Angiomyolipoma of the kidney is one of the benign tumors found in the kidney and consists of three different types of tissue. This means, in renal angiomyolipoma masses, there are both vascular (angio), and muscle (mayo) and adipose tissue (lipo), if you or your relatives have been diagnosed with renal angiomyolipoma, and you are looking for accurate and medical information about this benign tumor, read more.
The tumor is said to have been first identified and named by Dr. Morgan and his team in 1951.
Doctors believe that most cases of renal angiomyolipoma will not require treatment, but must be followed by a doctor.
With the advancement of medical knowledge and the emergence of new methods and advanced radiology technologies, today more than in the past, asymptomatic cases of renal angiomyolipoma are being discovered and identified.
The prevalence of renal angiomyolipoma in developed countries is 0.3% to 3%.
Renal angiomyolipoma makes up 5% of all renal tumors.
It is not just the kidneys that are affected by the tumor, doctors say angiomyolipoma can be found in organs and tissues outside the kidney, such as the liver, uterus, spleen, colon, heart, abdominal wall, back of the intestines and even in the oral mucosa.
Angiomyolipoma originates from perivascular cells. Malignant types of angiomyolipoma have also been reported in reputable medical reports.
Histology of angiomyolipoma
Three different tissues, namely adipose tissue, vascular tissue, and smooth muscle, can be seen in angiomyolipoma tumors under a microscope. Under the microscope, spindle-shaped cells are seen, along with fat cells and twisted arteries. But the tumor itself with the normal eye is a round mass with a well-defined margin that is yellow to cream-brown !! in color.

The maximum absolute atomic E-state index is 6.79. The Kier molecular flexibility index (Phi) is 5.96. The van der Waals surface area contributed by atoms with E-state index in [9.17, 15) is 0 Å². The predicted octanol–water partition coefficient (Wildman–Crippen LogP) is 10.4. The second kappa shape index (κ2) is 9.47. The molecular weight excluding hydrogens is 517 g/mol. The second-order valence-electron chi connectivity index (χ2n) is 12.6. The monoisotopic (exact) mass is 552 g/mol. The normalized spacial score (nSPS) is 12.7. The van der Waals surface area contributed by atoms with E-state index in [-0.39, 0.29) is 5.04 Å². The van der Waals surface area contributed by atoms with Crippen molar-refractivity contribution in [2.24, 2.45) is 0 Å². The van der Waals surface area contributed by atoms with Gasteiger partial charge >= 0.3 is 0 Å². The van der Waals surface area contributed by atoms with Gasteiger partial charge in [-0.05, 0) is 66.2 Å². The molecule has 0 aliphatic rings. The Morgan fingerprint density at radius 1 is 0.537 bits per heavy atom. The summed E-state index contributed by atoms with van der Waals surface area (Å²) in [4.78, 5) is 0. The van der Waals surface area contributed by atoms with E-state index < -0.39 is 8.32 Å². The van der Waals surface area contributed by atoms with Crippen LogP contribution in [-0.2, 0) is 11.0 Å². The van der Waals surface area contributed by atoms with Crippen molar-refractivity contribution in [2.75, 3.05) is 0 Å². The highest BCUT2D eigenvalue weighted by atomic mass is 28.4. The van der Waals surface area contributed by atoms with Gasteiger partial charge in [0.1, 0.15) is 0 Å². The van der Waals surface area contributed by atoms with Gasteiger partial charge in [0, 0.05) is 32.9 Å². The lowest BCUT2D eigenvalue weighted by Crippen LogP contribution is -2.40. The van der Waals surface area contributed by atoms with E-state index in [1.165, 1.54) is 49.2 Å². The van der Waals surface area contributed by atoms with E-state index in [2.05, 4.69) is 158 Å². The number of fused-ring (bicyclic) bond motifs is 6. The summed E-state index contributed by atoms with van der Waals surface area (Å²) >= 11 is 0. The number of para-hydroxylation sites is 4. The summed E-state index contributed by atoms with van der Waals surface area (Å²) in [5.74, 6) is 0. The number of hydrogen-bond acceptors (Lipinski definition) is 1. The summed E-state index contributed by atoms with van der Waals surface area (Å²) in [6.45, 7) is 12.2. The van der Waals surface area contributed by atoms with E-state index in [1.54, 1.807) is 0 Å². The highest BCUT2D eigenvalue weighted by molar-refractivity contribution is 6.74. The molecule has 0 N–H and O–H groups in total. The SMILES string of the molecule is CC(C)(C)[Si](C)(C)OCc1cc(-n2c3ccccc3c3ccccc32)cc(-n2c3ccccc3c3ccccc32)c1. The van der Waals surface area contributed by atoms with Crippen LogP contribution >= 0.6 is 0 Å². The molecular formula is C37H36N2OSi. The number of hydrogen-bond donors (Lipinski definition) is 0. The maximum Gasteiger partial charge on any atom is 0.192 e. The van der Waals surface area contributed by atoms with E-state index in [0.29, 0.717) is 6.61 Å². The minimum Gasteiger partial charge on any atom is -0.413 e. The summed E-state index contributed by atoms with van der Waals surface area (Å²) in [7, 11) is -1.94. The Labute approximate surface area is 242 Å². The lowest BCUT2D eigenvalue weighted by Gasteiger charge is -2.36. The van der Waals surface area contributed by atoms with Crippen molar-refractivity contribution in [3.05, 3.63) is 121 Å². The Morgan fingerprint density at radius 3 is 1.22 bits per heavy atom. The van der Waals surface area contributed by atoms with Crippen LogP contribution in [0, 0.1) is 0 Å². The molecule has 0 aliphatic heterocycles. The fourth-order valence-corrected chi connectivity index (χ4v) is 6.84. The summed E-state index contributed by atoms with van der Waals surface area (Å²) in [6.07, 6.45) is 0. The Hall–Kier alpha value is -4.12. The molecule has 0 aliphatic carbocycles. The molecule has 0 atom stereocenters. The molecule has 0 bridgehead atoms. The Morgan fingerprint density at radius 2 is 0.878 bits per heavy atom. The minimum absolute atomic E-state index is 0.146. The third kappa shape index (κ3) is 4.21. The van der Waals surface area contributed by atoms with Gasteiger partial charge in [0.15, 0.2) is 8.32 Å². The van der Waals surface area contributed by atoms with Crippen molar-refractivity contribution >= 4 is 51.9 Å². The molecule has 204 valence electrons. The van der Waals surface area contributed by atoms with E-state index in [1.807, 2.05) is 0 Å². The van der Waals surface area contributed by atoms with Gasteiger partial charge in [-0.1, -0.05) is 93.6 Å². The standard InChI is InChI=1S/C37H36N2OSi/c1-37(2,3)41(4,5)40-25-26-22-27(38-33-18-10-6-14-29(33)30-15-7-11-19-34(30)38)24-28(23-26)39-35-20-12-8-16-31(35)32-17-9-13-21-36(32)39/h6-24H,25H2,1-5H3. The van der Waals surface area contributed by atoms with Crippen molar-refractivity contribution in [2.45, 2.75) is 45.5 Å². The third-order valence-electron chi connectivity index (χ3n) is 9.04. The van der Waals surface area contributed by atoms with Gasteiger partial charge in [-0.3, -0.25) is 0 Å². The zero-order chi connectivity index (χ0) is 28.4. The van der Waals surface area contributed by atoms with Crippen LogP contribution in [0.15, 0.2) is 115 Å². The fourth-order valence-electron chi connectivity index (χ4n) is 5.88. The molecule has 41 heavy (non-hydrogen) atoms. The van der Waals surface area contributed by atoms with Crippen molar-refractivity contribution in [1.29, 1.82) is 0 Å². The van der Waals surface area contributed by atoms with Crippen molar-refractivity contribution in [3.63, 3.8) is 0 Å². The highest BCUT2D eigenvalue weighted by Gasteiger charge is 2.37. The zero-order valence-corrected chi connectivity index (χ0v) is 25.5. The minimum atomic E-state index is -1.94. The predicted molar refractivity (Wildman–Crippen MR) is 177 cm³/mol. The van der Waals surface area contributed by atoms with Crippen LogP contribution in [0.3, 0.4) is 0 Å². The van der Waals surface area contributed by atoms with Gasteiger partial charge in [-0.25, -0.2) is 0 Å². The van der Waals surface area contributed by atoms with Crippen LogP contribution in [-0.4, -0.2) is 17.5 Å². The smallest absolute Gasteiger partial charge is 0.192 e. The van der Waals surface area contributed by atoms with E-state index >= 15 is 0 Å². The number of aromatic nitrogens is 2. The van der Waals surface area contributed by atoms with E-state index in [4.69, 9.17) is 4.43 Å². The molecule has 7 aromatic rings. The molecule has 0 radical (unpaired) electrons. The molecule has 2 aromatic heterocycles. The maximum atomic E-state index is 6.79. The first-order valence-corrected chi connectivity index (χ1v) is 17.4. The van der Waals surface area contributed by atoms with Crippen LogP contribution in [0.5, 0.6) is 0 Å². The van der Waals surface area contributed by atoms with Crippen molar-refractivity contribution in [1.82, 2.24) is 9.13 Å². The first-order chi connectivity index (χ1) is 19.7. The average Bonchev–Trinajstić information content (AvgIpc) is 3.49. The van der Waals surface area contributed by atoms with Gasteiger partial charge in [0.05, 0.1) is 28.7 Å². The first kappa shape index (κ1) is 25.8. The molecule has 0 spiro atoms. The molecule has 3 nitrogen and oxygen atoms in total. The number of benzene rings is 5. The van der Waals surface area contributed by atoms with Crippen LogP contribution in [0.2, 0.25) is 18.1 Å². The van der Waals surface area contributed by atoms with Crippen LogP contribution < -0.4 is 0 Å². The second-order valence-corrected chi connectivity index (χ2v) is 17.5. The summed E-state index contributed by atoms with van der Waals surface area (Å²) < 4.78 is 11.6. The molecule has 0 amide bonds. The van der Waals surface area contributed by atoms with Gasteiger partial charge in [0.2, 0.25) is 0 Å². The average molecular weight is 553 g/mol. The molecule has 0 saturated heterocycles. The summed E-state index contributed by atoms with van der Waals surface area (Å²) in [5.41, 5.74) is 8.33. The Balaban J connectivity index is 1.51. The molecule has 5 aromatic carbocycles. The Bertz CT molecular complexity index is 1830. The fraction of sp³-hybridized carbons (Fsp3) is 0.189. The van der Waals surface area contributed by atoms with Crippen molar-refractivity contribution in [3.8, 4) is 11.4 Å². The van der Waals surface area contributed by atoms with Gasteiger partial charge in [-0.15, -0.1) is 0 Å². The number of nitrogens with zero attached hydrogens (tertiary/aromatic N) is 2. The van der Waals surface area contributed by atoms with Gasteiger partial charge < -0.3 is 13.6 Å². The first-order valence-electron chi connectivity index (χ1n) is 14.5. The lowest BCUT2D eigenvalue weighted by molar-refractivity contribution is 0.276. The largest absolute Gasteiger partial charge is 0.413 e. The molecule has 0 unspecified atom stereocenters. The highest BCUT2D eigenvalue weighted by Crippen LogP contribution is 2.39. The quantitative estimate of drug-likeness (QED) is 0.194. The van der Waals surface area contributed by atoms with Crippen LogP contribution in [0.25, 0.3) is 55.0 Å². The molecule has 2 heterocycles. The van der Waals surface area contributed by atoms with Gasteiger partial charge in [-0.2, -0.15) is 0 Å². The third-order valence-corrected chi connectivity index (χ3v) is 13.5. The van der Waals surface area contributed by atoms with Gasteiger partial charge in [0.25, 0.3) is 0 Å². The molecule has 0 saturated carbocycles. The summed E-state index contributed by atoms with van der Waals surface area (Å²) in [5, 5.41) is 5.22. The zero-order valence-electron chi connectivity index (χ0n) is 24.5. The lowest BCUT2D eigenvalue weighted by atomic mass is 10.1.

Statistics, numbers and epidemiology of renal angiomyolipoma
In the case of renal angiomyolipoma, it is said that there are two different manifestations of this benign kidney tumor:
- single type of renal angiomyolipoma tumor (sporadic form) which will have the following characteristics (eighty percent of all renal angiomyolipomas):
- The most common age for involvement with this form of angiomyolipoma is 27-72 years old.
- Average age of onset is 43 years
- Women are four times more likely to develop this form of renal angiomyolipoma than men
- This form of tumor is said to be caused by 20% of cases of a syndrome called tuberculosis. This set is transmitted as a dominant autosomal transmission. People with TS have a high potential to have benign tumors in various parts of their body, including various tissue components that doctors call hamartomas.
- non-single types of renal angiomyolipoma (twenty percent of all renal angiomyolipomas); there are bilateral in two kidneys, there are numerous in both kidneys and it is larger in size than the single form.
- The average age of onset of this form of renal angiomyolipoma is 17.
- Women are twice as likely as men to develop this form.
In general, people with tuberculosis and angiomyolipoma have a higher risk of developing malignancies than people with angiomyolipoma but no tuberculosis. Also, angiomyolipoma of the kidney grows slowly, but the growth rate is much faster in bilateral and multiple forms and it is interesting to know that hormones probably play an effective role in increasing the growth rate of renal angiomyolipoma because these tumors grow faster in pregnancy.
In the United States, the prevalence of renal angiomyolipoma is 0.3% – 3%.
In Japan, the prevalence of renal angiomyolipoma has been reported to be 0/1%-0/2%